A by-election is to be held on 6 May 2021 at Hartlepool. The by-election is being seen as a barometer measuring support for the Labour Party, as well as that for the Conservative Party government. https://www.dailymail.co.uk/news/article-9438925/Keir-Starmer-course-humiliating-defeat-Hartlepool-election.html.
The by-election is seen as an important one, and that fact has already resulted in Wikipedia giving it a dedicated article: https://en.wikipedia.org/wiki/2021_Hartlepool_by-election.
Polling seems to show that this is essentially a straight fight between Con and Lab:
There are likely to be at least 10 candidates in all, possibly 11 or 12.
Hartlepool has been held by the Labour Party since its creation in 1974. The Labour vote peaked, perhaps surprisingly, when Peter Mandelson was the candidate in 1997. Over 60%. The lowest trough was in 2015, when Labour scored 35.6% (UKIP second with 28%). Labour recovered to 52.5% in 2017, but crashed back to 37.7% in 2019.
The Conservative Party vote peaked early, in the first election of 1974 (45.7%). The Con trough was in 2001 (20.9%).
Brexit Party, represented by its deputy leader, Richard Tice, might have succeeded in 2019 had Nigel Farage not stabbed his own party in the back in order to help the Conservatives win the General Election. Even so, Tice managed a 25.8% third placing, not far behind the Conservative candidate. Reform Party is the forlorn reincarnation of Brexit Party, but already seems doomed. Even Farage, its “leader” until recently, has jumped ship.
Labour’s national problems have been intensified in Hartlepool by its candidates of recent years. Mike Hill, the MP since 2017, stepped down because he was facing sex pest allegations: https://en.wikipedia.org/wiki/Mike_Hill_(British_politician). A pretty dull Labour Party drone, who worked in trade unions and public libraries before becoming an MP.
Now Labour is facing further problems, this time with its new candidate, Paul Williams [https://en.wikipedia.org/wiki/Paul_Williams_(Labour_politician)], an NHS medic: https://www.bbc.co.uk/news/uk-politics-56460823, though it can probably be said that the story (about old tweets by Williams) is overblown.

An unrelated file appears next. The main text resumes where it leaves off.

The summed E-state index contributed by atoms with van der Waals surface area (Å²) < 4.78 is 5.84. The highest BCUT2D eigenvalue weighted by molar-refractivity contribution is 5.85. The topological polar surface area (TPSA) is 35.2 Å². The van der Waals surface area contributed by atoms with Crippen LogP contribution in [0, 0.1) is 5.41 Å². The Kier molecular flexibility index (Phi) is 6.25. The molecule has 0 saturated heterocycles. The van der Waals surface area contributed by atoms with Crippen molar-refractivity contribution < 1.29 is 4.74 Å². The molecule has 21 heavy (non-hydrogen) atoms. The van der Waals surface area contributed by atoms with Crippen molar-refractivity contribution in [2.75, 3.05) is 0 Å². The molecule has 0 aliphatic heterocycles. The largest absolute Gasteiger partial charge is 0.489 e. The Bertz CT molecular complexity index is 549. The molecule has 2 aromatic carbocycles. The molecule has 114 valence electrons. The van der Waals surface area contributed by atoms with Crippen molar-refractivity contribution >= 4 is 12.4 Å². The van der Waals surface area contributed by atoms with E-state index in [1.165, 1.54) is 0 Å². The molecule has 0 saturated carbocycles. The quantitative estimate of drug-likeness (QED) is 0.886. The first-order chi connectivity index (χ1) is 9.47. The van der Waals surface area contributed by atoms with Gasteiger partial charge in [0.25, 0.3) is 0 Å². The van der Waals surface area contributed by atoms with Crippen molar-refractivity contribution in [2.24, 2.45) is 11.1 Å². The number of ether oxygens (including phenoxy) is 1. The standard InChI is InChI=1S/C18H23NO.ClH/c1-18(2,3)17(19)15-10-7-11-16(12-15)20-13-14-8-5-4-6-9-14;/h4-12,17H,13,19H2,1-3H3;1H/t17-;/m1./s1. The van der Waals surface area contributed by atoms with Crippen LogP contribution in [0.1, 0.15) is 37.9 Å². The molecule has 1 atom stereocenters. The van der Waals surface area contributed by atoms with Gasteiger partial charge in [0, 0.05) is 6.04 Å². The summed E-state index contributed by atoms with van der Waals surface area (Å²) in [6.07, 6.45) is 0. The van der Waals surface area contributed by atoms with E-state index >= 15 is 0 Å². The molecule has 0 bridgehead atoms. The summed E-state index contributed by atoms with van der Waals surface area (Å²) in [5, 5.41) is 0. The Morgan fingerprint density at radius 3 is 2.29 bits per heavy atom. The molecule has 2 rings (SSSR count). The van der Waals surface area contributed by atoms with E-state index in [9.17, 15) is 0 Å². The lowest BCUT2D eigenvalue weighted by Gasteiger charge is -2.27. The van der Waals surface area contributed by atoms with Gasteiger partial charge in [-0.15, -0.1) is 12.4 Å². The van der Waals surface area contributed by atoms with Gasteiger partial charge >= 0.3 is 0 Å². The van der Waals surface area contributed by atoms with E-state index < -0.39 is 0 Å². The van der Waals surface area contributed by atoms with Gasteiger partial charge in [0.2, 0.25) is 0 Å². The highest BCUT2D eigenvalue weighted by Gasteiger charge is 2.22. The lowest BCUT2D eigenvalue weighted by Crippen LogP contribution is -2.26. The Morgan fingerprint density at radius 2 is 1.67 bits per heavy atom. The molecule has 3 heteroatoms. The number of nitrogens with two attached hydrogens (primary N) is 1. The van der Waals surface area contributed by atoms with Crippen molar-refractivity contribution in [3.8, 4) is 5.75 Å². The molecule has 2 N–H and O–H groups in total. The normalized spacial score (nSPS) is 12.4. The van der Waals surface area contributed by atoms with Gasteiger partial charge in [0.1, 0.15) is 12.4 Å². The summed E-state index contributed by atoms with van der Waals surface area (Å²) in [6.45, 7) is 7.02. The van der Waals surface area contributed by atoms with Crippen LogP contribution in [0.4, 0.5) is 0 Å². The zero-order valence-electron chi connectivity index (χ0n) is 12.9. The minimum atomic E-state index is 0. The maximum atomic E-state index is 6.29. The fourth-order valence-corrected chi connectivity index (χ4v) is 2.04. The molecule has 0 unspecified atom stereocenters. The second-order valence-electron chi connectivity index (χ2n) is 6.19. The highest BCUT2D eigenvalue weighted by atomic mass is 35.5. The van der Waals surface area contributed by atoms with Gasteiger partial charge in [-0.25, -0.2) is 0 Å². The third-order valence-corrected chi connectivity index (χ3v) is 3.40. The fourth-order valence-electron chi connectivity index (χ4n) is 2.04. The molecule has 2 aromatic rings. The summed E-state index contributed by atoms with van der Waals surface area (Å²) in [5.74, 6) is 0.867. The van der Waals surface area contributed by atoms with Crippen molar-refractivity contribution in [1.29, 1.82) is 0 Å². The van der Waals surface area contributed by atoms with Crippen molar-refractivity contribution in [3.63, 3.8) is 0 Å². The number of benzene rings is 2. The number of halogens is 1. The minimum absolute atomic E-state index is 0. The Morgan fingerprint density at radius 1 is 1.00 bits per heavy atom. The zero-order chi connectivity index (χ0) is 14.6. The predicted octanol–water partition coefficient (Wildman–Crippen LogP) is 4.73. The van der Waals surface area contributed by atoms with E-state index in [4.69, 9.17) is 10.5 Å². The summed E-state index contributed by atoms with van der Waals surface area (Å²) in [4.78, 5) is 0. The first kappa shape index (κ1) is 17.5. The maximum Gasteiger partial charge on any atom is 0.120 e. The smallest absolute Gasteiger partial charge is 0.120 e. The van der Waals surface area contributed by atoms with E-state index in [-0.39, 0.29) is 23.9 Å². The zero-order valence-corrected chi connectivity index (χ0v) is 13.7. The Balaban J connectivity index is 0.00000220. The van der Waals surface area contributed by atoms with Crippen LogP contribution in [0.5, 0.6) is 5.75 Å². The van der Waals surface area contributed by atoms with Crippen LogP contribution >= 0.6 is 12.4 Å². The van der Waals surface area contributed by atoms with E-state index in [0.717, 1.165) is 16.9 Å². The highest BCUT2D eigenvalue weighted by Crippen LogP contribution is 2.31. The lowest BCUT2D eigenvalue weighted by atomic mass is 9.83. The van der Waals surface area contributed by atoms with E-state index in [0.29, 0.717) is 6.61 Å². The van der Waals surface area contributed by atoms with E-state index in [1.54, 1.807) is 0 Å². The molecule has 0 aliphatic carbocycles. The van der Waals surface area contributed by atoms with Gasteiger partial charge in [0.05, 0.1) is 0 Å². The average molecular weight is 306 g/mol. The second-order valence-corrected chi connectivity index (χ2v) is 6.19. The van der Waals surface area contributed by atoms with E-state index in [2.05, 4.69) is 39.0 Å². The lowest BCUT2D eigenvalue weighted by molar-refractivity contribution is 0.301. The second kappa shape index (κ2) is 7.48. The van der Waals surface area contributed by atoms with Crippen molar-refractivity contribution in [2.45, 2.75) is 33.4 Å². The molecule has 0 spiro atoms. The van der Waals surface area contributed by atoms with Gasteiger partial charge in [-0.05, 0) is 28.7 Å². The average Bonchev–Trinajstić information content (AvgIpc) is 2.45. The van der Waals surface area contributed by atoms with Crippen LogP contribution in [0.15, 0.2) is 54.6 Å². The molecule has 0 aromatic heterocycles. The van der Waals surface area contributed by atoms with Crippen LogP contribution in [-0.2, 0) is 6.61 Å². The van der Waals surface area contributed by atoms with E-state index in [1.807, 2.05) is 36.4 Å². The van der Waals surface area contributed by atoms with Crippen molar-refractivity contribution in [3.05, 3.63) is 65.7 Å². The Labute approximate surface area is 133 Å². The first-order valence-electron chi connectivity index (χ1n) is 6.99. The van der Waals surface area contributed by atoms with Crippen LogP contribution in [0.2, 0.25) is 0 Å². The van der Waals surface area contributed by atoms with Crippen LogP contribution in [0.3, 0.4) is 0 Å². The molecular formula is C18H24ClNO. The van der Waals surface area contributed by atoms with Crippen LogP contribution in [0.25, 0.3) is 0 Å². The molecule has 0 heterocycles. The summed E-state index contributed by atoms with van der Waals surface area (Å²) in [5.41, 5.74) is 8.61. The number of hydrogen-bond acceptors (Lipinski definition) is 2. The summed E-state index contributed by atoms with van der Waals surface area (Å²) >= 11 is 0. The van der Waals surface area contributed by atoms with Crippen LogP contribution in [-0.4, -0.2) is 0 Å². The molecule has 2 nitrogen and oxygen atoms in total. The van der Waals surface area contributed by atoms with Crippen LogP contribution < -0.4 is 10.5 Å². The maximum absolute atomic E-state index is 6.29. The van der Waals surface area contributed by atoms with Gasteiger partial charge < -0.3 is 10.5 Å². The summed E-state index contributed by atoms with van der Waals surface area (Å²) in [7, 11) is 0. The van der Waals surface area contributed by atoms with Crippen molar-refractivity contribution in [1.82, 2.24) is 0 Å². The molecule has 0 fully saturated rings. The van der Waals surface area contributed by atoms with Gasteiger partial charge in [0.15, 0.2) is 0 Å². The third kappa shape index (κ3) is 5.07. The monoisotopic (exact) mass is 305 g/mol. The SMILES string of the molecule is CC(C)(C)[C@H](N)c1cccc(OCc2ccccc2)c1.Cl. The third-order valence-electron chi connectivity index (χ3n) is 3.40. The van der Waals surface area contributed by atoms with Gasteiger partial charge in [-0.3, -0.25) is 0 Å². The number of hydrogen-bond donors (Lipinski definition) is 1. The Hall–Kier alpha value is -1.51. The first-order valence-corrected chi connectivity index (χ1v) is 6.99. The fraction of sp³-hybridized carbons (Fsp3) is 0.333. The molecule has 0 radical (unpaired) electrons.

Williams is obviously a careerist, and was the MP for Stockton South 2015-2017, when he lost to the Conservative candidate. He has also tried to become a Police and Crime Commissioner.
On paper, Williams looks like a solid candidate, with a solid background in healthcare as a GP etc, but is said to have been not very liked when MP for Stockton South. He is pro-EU in a very anti-EU part of the UK.
Labour’s national profile at present is not encouraging. The Jewish lobby managed, after a four-year struggle, to bin Jeremy Corbyn, replacing him with Keir Starmer, married to a woman who is a Jewish lawyer, and whose children are being brought up as Jewish.
Starmer is doing no better than Corbyn did in gaining public trust or popularity.
The Conservative candidate is Jill Mortimer, a farmer from North Yorkshire: https://www.mirror.co.uk/news/politics/tory-hartlepool-candidate-admits-doesnt-23821830. She looks like a pain in the neck but, as she says in that Mirror report, a place like Hartlepool might benefit from an active MP.
An interesting intervener is Northern Independence Party [https://en.wikipedia.org/wiki/Northern_Independence_Party], which is disliked by the Jew claque on Twitter— a good sign. Its candidate is Thelma Walker, who was a Labour MP from 2015-2017: https://en.wikipedia.org/wiki/Thelma_Walker. Her candidature may stop Labour from winning, in what looks like being a fairly close contest.
I do not feel inclined to call the result, as yet, though obviously Labour is on the back foot. If the Conservative Party wins, it will not be because there is sudden enthusiasm for it, or for Boris-idiot, but because Labour is sliding to oblivion. If Labour loses, Hartlepool may go down in British political history as the beginning of the end for the Labour Party.
Update, 9 May 2021
Well, in the end, the Conservative Party candidate won easily: https://en.wikipedia.org/wiki/Hartlepool_(UK_Parliament_constituency)#Elections_in_the_2020s.
Out of over 70,000 eligible voters, fewer than 30,000 turned out to vote. Official turnout was 42.7%. Of those (nearly) 30,000, only about 8,500 voted for the Labour Party candidate. 8,500 out of a possible 70,000…
The beginning of the end for the Labour Party.